It’s COVID season. To be safe, we scouted around for a cafe far from the madding crowd so that we can give business to small businesses. We settled on Small Ville Bakery Cafe at the industrial area at AMK/YCK.
If you think it’s a Superman-theme cafe, it’s not. As a far-flung cafe, it is beautiful. Mirroring the lush verdure surrounding the industrial area / private residences, the cafe has a garden theme complete with hanging plastic plants from the overhead beams.
Lately, I’m really into bakery cafes, that is, cafes that bake their own bread and showcases them in their menu.
But, touted as a bakery in the shop name, the baked goods—breads, buns, and cakes—are pathetic. At the corner sits a rack displaying desolately one lonely loaf of bread, and a couple of sad cookies. I can’t blame them. The dearth of footfall means goods don’t move and in order to cut costs, they bake only a few items.
Their menu does feature their bread but the bread dishes are uninspiring. Small Ville Breakfast ($14.90) is what other cafes call big breakfast: toast, eggs, ham, and paraphernalia. I never order big breakfast because it’s not innovative and you can easily cook it at home. Other bread dishes include baked avocado ($13.90) and bacon egg cup ($12.90)
So we eschewed their bread items and ordered from their mains (which is really just western food) and pasta.
Their truffle carbonara ($13.90) is rather delicious only because it’s so creamy and cream is liquid fat. And fat is umami. But there is nothing unique about it and the ham is of an inferior quality. Regardless (or “irregardless,” which is now a bona fide official English word), it is a standard fare that is hard to go wrong; it is delicious and I wish I didn’t have to share it.
Looking through the mains menu, I did not understand their pricing. Their chicken chop costs $13.90 but their chicken chop nasi lemak is priced at $7.90. Are fries so much more expensive than coconut rice to justify the $5 difference?
They have cordon bleu ($19.90), breaded, deep fried chicken with cheese and ham in the middle—perhaps the most interesting thing on their menu. But we didn’t order it.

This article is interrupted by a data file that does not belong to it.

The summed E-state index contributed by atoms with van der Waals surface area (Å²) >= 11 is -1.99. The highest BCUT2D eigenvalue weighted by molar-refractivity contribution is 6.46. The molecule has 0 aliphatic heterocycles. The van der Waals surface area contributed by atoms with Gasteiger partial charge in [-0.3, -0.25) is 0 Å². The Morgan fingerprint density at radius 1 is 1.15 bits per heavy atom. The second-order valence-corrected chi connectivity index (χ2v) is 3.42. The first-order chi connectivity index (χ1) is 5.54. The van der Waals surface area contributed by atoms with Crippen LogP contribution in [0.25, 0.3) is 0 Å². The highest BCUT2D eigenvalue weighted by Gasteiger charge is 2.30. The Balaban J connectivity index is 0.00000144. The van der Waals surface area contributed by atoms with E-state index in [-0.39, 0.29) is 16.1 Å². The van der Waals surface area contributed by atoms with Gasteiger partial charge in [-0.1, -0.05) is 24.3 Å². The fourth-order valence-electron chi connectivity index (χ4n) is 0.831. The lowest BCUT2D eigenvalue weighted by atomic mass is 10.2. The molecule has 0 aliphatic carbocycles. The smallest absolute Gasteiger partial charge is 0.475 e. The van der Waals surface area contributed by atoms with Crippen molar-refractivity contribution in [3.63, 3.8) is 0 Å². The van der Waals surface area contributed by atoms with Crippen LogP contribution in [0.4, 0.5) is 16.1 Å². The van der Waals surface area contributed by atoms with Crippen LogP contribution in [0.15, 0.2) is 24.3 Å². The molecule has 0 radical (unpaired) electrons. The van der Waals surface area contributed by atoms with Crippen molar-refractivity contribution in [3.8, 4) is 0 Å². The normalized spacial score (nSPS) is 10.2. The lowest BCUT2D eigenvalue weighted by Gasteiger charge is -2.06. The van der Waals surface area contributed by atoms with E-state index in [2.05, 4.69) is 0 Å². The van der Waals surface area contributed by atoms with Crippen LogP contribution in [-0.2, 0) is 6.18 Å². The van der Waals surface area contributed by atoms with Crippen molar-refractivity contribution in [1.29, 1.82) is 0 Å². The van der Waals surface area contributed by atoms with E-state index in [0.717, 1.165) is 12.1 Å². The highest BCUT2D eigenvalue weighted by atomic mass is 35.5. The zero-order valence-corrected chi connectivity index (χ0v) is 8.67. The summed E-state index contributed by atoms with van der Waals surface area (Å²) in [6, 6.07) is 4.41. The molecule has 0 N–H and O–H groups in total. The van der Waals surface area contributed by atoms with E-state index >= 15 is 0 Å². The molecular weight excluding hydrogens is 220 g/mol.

The double chicken ($15.90) consists of fried chicken, black pepper chicken chop, fries, baked potato cubes, and coleslaw. The fried chicken is tender. The coleslaw has a twist, a zing of green apples and orange, which I really like.
The chicken chop is nice but unfortunately the black pepper sauce is generic and way too salty and since the chop sits on top of baked potatoes, they become salty in association. What a waste, the potato cubes are nice.
For a bakery, their selection of cakes is limited. Again, blame it on the footfall. As a result, they keep their cakes in the freezer from spoiling, and cakes turn frigid and slightly stiff. Even in its chilled state, their signature cake ondeh ondeh ($4.80) is still moist although it can be less sweet. I can imagine it to be awesome when freshly baked.
On the whole, this cafe was what we needed: quiet and unhurried and reinvigorating. No stress eating slowly and enjoying ourselves. But it could be a lot better if they have customers to keep the baked goods going and fresh. Also: I would suggest figuring out a signature item because the menu suggests run-of-mill cafe dishes.
We paid $48 for two persons.
Price / value: 7/10
Decor / ambience: 7.5/10
Service: It’s just us, so the service was great.
You may be interested in…
–195 Pearl Hill Cafe, Chinatown: The Haunting (Good Food) of (Pearl) Hill (Terrace) House
–Baker’s Bench Bakery, Outram: Sourdough-based Breads and Pastries
–Bao Makers, Jiak Chuan Road: Cafe Carving their Own Space with Local Buns and International Flavours
–Apollo Coffee Bar, Serangoon Gardens: Shockingly Expensive at This Super Popular Cafe
Written by Dr. A. Nathanael Ho.